Although not my first administrative position the time I spent at Rolling Hills Middle School with the Campbell Union School District were the formative years; years that defined who I was to become as a leader. The principal had mentored a variety of assistant principals and knew where to place me for the success of the students and the staff. However, she also let me define projects that I felt could improve the schools’ standing in the community, restoring some of the luster that had been lost in recent years.
As a seasoned staff Rolling Hills had seen its share of new administrators with great ideas; yet we were able to achieve vertical mapping of our math program to define Algebra for all at the eighth grade level, and set high standards for student behavior on our campus. These were two objectives the superintendent made quite clear to me at the time of my hiring.
As a large campus, Rolling Hills is also where I expanded my work with special populations. We had a variety of programs on campus, from our learning resource rooms to a treatment centered program for emotionally disturbed middle school students and including special day classes for severely disabled students. An ability to work closely with special education staff around diverse student needs is one of the key leadership areas I took to my future positions.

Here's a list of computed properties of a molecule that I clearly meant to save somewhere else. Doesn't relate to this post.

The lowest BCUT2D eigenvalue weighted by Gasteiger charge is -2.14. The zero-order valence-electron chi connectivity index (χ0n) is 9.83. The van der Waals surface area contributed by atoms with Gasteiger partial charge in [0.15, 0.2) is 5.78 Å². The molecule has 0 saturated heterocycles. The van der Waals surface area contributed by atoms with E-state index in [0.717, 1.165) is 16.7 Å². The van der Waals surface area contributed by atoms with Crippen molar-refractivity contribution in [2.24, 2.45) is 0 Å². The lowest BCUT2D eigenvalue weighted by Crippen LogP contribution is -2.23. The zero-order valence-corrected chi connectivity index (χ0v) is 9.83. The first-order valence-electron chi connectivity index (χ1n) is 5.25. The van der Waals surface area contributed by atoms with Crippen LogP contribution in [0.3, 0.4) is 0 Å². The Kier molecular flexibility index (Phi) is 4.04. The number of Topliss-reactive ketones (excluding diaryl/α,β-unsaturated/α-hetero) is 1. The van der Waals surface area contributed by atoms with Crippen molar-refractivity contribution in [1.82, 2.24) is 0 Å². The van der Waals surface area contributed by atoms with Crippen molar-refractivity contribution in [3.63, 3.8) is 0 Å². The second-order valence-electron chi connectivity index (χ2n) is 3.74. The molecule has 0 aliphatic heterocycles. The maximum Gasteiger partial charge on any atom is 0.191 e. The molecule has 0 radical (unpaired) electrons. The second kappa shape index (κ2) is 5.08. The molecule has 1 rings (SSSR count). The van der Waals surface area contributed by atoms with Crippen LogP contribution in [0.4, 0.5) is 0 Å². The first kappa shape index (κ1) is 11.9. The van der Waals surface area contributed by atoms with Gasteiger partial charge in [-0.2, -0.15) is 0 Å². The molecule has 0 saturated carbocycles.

There are four things that Rolling Hills brought out in my leadership skills:
- At Rolling Hills I continued my development as an effective communicator and manager of a large school (over 1,100 students) while being one of only two administrators. This taught me a great deal about effective collaborative leadership to achieve consistent student discipline processes, meaningful teacher evaluation, while developing an effective student recognition program.